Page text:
This is the story of how two native bees from Vacaville, Calif., traveled 1872 miles to Oklahoma City.
But a photo I took in Vacaville of two Melissodes agilis bees zipping over a Mexican sunflower, Tithonia rotundifola, happened to win a top prize at the 63rd North Central Insect Photographic Salon, co-sponsored by the North Central Branch of the Entomological Society of America (ESA) and the Photographic Society of America.
Judges scored it "Best Image by an ESA Member." All 7000 ESA members are invited to contribute, as are non-members. I wasn't planning to enter--this was my first time--but Insect Salon coordinator/ESA member Tom Myers posted a note on Facebook seeking images to be showcased at the 2023 Joint North Central and Southwestern Branch meeting in Oklahoma City. The theme: "Branch Cross-Pollination: Seeking Hybrid Vigor in Science through Communication, Collaboration, and Societal Impact."
The North Central Branch covers Colorado, Illinois, Indiana, Iowa, Kansas, Kentucky, Michigan, Minnesota, Missouri, Nebraska, North Dakota, Ohio, South Dakota, Wisconsin, plus parts of Canada (Manitoba, Nunavut, Ontario) while the Southwestern Branch encompasses New Mexico, Oklahoma and Texas, and all of Mexico, except Baja California, Baja California Sur, Sinaloa and Sonora.
To be accepted for display, a photo must score 85 points or more. The image of the male and female bees, which I titled "Catch Me If You Can," scored 94 points, and two other Garvey images, one of a golden dung fly (Scathophaga stercoraria), "Checking You Out," and the other titled "I Do," of two Gulf Fritillaries (Agraulis vanillae), tallied 92 and 89 points, respectively. "Checking You Out" earlier won "Best Image by an ESA Member" in the 64th annual International Insect Salon competition.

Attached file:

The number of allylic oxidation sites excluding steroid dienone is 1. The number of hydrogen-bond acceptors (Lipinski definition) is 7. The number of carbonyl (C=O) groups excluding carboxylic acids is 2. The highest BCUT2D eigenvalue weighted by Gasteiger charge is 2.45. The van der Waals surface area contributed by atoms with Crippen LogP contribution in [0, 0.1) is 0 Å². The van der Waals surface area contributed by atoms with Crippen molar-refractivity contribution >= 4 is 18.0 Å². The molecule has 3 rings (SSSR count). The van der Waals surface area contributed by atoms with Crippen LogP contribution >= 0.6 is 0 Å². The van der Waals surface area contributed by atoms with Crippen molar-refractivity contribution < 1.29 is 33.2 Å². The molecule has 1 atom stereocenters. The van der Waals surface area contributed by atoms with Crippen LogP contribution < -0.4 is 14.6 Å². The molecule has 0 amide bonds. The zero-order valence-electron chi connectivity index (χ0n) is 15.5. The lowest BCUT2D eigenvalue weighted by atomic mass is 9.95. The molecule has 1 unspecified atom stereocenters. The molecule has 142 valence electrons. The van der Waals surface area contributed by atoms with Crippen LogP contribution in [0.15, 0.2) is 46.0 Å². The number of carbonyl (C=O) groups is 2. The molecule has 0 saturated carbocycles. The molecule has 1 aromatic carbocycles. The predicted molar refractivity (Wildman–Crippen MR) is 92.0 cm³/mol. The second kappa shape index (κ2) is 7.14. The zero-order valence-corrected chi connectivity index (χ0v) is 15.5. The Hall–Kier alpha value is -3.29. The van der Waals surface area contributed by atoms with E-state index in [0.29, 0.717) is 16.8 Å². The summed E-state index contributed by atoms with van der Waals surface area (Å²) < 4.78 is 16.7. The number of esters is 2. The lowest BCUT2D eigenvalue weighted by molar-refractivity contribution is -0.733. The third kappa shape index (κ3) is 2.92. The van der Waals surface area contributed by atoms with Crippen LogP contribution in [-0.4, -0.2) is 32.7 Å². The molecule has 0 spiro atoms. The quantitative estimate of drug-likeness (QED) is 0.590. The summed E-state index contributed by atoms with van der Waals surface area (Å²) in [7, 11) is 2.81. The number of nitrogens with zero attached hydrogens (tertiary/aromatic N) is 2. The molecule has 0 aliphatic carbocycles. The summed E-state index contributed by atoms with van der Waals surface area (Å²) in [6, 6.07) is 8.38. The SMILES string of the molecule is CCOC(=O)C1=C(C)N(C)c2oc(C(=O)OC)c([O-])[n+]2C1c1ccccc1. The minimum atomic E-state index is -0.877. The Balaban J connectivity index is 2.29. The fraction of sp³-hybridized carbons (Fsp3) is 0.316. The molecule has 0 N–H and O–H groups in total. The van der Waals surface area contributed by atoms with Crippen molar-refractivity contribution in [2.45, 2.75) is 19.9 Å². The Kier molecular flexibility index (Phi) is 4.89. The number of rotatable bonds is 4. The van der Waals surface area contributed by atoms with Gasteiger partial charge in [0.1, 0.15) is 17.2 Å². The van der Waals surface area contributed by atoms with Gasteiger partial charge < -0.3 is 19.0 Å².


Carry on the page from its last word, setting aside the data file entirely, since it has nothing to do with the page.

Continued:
The M. agilis species are fun to photograph, but set your shutter speed high. These bees are the Usain Bolts of the bee world. Catch me if you can!
I captured the image of "Catch Me If You Can" with a Nikon D500, mounted with a 200mm lens. Settings: shutter speed set at 1/8000 of second, f-stop 5, and ISO 800.
For "Checking You Out:" Nikon D500 with a 105mm lens, 1/320 of second, f-stop 9, and ISO 800.
For "I Do": Nikon D500 with a 70-180 lens (110 focal length), 1/640 of a second, f-stop at 10, and ISO of 800.
All were taken in our family's pollinator garden. (No tripod, no flash.) The added benefit of planting a pollinator garden includes capturing images of the residents and visitors.
Me? I'm just a guest in their habitat. I don't poke 'em, prod 'em or pin 'em. I just photograph them. When. They. Let. Me.
She--and any others near them--will smile every time!
Fact is, Rob Page is our favorite honey bee geneticist, and he was just named the recipient of the 2023 C. W. Woodworth Award, the highest honor accorded by the Pacific Branch, Entomological Society of America (PBESA).
It's an honor well deserved. And a honey of an award.
“Dr. Page is a pioneering researcher in the field of evolutionary genetics and social behavior of honey bees, and a highly respected and quoted author, teacher and former administrator,” wrote nominator Steve Nadler, professor and chair of the UC Davis Department of Entomology and Nematology.
Page is the 12th UC Davis recipient of the award, first presented in 1969. His mentor, and later colleague, Harry H. Laidlaw Jr. (for whom the UC Davis bee biology research facility is named), won the award in 1981.
The PBESA awards ceremony will take place at its meeting, April 2-5, in Seattle. The organization encompasses 11 Western states, and parts of Canada, Mexico and U.S. territories.